Weirdly, despite the strange salutation, the letter still converted very well.
And any pet peeves?
Quite a lot. But I’m trying to live a more stoic life and be more forgiving, so I tend to try and understand why the thing is annoying me and see it from the other person’s side.
I wrote a piece recently about people who make bold, absolutist proclamations about advertising. Some so-called guru will say: “This is the way it has to be, and it will work 100% of the time.” I hate that. In reality, there’s so much more nuance to everything in advertising and I think it’s important to discuss that.
But I guess those people are having to be so bold and assertive because they don’t have a deep enough understanding of the subject or lack experience. The more forgiving me should sympathise with them for the day they realise they were talking complete nonsense.
Who are your copywriting heroes?
Hmm. Hero is a strong word. And I’ve never really thought about it, especially in terms of ‘copywriting’. Immediately in my mind when you say heroes, at least from a writerly point of view, I’m thinking of Paul Auster, Milan Kundera, Stewart Lee. But they’re just people I think are excellent at what they do with words. They’re not copywriters.
A different way to answer is maybe to say I like people who are willing to take time to think and are generous with their ideas.
One of the great things about doing the podcast is I get to meet and talk to a lot of inspiring people in the industry who are like that. Most recently I’ve spoken with people like Rory Sutherland, Jane Evans and Joanna Abeyie, who are just three of many people I find inspiring.
And favourite books?
That’s too hard. I guess that’s why I recommend a couple at the end of every podcast. But ones I regularly recommend to people are: The Book of Laughter and Forgetting by Milan Kundera, How I Escaped My Certain Fate by Stewart Lee and The New York Trilogy by Paul Auster.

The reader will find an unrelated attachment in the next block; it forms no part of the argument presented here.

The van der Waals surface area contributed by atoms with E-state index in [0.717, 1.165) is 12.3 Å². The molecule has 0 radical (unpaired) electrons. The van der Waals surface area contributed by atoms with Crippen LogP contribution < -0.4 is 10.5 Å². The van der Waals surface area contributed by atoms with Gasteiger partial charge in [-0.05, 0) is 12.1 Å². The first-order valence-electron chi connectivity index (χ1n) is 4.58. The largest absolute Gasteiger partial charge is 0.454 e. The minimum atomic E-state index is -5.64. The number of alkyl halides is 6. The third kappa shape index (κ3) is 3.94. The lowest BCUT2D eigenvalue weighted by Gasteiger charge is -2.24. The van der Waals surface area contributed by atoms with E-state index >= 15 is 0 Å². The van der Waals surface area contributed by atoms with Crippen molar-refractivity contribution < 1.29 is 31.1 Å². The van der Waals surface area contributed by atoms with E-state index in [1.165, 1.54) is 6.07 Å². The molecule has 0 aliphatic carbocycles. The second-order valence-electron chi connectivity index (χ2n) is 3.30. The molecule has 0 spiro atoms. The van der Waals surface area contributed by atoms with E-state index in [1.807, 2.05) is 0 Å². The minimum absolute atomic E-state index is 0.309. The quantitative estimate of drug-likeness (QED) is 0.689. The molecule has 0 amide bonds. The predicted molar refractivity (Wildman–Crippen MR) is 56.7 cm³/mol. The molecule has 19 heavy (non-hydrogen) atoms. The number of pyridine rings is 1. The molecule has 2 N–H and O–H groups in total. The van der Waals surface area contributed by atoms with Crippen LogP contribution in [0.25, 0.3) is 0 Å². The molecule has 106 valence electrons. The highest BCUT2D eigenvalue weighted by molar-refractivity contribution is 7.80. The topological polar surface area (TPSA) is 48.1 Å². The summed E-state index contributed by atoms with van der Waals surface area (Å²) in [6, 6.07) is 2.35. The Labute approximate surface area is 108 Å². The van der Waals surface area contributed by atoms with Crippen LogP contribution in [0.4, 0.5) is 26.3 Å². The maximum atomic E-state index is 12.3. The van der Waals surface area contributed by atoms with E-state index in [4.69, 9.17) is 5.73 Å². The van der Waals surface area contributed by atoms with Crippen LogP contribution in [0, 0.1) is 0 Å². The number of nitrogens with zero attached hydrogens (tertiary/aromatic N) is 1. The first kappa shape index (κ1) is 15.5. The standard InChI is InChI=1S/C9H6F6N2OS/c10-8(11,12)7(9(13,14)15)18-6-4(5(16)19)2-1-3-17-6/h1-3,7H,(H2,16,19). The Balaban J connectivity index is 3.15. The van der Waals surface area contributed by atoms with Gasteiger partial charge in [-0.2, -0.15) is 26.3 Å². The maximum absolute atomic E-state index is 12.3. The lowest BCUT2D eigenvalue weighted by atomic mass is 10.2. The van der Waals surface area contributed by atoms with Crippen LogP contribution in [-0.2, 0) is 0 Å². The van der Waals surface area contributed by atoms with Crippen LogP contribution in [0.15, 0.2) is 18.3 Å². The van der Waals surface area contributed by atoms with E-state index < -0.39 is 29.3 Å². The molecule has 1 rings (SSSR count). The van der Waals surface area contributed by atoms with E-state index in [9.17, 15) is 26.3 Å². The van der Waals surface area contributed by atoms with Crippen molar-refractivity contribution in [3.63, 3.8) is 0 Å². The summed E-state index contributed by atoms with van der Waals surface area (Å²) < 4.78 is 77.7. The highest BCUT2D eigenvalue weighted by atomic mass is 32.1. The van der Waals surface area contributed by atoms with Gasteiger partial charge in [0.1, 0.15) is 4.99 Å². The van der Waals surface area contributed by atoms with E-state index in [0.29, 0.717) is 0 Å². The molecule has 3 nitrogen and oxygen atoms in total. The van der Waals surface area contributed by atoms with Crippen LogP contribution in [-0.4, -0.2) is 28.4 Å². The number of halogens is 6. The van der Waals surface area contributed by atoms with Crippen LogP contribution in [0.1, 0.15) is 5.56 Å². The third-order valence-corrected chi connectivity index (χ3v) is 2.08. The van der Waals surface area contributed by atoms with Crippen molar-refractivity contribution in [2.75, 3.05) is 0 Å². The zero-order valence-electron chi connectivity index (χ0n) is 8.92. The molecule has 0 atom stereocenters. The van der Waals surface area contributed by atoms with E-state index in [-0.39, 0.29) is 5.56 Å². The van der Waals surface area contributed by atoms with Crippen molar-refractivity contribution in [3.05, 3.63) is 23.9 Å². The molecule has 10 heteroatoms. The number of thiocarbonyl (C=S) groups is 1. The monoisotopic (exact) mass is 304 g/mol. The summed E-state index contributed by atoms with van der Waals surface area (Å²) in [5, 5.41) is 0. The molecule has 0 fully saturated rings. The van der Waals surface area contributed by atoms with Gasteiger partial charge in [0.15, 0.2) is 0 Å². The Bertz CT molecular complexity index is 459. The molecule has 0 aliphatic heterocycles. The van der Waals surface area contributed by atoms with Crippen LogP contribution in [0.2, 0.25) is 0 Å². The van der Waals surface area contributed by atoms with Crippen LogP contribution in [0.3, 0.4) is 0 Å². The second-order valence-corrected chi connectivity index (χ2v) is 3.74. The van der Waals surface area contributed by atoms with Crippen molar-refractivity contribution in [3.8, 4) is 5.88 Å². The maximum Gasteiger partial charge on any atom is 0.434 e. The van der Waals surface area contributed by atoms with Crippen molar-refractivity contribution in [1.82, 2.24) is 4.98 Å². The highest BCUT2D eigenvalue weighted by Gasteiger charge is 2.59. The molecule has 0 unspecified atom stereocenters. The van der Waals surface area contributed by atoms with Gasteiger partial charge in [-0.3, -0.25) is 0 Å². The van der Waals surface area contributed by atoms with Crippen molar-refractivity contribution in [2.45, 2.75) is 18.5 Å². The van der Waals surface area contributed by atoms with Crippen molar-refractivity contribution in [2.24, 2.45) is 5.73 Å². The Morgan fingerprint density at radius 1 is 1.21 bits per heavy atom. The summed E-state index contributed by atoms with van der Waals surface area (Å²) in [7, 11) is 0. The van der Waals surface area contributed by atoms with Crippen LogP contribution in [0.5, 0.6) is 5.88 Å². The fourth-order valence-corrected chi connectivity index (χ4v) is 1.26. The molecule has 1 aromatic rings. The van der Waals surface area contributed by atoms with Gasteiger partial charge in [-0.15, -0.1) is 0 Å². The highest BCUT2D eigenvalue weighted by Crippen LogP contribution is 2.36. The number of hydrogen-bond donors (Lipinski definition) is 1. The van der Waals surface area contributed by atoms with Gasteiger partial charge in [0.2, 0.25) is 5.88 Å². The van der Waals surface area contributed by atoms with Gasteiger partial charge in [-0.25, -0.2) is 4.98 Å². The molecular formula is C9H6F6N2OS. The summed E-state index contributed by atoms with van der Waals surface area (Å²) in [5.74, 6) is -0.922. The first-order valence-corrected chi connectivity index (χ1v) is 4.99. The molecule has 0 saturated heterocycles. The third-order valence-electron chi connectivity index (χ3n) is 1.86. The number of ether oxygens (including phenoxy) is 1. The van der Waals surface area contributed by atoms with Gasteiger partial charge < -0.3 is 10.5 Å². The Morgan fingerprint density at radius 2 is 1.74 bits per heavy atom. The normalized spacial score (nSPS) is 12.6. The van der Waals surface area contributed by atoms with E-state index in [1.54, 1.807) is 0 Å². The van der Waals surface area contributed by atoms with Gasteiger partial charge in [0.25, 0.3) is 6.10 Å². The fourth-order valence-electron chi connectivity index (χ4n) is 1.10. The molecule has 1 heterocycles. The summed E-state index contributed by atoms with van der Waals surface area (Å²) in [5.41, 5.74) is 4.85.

They have nothing to do with copywriting directly, but I think you can learn a lot about the craft – engaging with people, structuring narratives, pace, tone of voice, empathy – by reading them. That ‘by reading them’ bit at the end of that sentence was a bit weird, right? Just goes to show you should always keep reading to figure out ways to improve your writing.
What did you last read?
The History of Philosophy by A C Grayling, which kind of broke my mind a bit. But it was good. On my bedside at the moment is The Hungry and the Fat by Timur Vermes, which I’m enjoying. He wrote Look Who’s Back, which is an excellent comedy about what would happen if Hitler came back today.
And what did you have for breakfast today?
A bagel with a friend egg in it. And coffee. I may or may not have had a coconut tart afterwards. I cannot confirm or deny this.
Any tips for newbie writers?
I mean, I have quite a few, hence writing the book. But I’m coming to the thought that the most important piece of advice is to not write a word until you know what to write. That sounds obvious, but it’s so fundamental.
And tips for clients?
Understand that the way you communicate with your potential customers is the single most important thing you need to worry about in business. In turn, realise that it’s worth giving a copywriter time to think about the best way to do that. Don’t let the copy become a secondary thing.
1 If you’ve not checked out the latest episode of The All Good Copy Podcast, you should. The feedback has been ace.
2 The Art of the Click is now a best-seller on Amazon and shortlisted for a Business Book Award 2019.
“Don’t write another word till you’ve read The Art of the Click.” Drayton Bird, former Creative Director at Ogilvy.